Number 857

ZBEEN – STATIS (CD by entr’acte/Ripples Recordings) *
SILENCIO – GONE (CD by Three:four Records) *
THE HOGWEED AND THE ADERYN (CDR by Wounded Wolf Press) *
AMALGAMATED – SPARK II (3″CDR by Intangible Cat) *
I WANT TO KILL EVERY HUMAN – NEWFOUNDLAND (cassette by Bill Murray Tapes) *

ZBEEN – STATIS (CD by entr’acte/Ripples Recordings)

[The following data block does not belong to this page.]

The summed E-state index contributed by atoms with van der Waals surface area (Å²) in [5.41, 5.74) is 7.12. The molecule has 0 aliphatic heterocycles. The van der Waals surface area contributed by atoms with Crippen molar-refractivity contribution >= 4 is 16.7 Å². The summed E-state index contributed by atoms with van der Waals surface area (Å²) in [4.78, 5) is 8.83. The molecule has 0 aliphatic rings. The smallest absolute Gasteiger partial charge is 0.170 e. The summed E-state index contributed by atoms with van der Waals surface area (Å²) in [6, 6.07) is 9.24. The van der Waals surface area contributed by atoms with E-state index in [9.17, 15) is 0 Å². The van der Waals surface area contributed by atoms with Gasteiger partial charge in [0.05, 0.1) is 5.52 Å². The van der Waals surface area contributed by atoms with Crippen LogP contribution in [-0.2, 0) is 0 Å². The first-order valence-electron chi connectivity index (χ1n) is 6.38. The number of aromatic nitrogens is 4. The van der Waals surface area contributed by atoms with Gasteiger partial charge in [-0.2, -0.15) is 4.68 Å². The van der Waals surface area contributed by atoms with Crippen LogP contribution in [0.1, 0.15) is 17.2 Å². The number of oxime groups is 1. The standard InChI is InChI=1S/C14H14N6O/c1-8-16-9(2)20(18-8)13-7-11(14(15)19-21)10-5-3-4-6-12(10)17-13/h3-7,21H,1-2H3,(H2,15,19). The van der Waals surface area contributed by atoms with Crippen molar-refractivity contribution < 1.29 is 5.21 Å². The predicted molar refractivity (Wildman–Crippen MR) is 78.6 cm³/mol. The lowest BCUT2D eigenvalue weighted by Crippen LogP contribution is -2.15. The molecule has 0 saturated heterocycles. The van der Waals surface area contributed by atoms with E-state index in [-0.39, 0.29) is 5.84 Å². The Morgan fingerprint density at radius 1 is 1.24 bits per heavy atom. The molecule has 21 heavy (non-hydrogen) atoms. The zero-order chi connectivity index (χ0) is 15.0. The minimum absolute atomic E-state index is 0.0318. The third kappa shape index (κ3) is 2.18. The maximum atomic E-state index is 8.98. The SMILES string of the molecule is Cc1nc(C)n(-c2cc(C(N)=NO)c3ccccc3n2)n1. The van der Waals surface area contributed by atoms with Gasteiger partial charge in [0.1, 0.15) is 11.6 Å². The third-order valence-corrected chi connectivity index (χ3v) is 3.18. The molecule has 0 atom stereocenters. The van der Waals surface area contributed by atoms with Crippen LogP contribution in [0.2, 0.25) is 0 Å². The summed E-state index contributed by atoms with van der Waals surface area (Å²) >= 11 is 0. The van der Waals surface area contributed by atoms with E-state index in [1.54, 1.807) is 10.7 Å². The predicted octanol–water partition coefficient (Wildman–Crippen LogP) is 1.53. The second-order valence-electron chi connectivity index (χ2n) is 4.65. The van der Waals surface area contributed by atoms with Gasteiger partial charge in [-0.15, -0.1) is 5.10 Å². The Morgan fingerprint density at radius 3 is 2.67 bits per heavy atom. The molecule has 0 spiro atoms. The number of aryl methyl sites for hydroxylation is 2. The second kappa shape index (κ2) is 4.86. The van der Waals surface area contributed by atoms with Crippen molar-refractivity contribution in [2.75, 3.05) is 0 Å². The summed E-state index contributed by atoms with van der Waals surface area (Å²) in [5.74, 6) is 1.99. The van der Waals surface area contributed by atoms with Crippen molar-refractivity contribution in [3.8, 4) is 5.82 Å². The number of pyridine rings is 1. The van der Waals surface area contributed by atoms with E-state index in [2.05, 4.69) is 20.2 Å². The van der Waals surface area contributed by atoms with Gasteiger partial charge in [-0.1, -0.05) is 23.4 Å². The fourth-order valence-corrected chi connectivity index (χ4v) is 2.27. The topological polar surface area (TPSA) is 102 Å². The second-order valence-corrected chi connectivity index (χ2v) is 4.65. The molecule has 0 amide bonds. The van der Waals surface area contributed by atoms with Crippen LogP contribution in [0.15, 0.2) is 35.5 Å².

Releases on Entr’acte from the UK appear with great regularity, in small editions and perhaps because of that hardly land on this desk for review. Too bad I think. But sometimes they reach us because the artist mails it to us, like Ennio Mazzon here, in duo with Gianluca Favaron. They already had a release together as Zbeen, ‘K-Frame’ (reviewed in Vital Weekly 818), which I quite liked a lot. Among them they use programming, digital signal processing and field recordings. Here we have two quite long pieces, one of thirty-two minutes and one of sixteen minutes and it seems to me that these pieces are more or less improvised in the studio. It seems, this time around, a bit less dense than on ‘K-Frame’ and the website says “Stasis elaborates the mathematical metaphor but shifts the attention from the geo-metric theme of ‘the frame’ towards a more physical approach to structures such as vector fields and particularly examining the response of the particles placed within them. The basic premise is that the sonic behavior exhibited by the source particle will depend on the shape of the fields. Specifically, the scope of Stasis is essentially the definition of the potential field of a hypothetical acoustic behaviour.” Which is a bit too much mumbo jumbo for me, I think. I am not sure if I like this over ‘K-Frame’… something tells me I liked that one more. The whole music here is perhaps too fragmented, too chaotic, perhaps too much improvised and in need of some more editing. What I liked about ‘K-Frame’, the shorter, more uniform sense of a ‘piece’ (composition if you will) is something that I miss out here, certainly in ‘Sky Stillheten’, the longest of the two. The other one, ‘Flytende Stillheten’ is more alike it, but then perhaps a bit long in it single minded use of drones. While still a most enjoyable album, not as good as its predecessor. (FdW)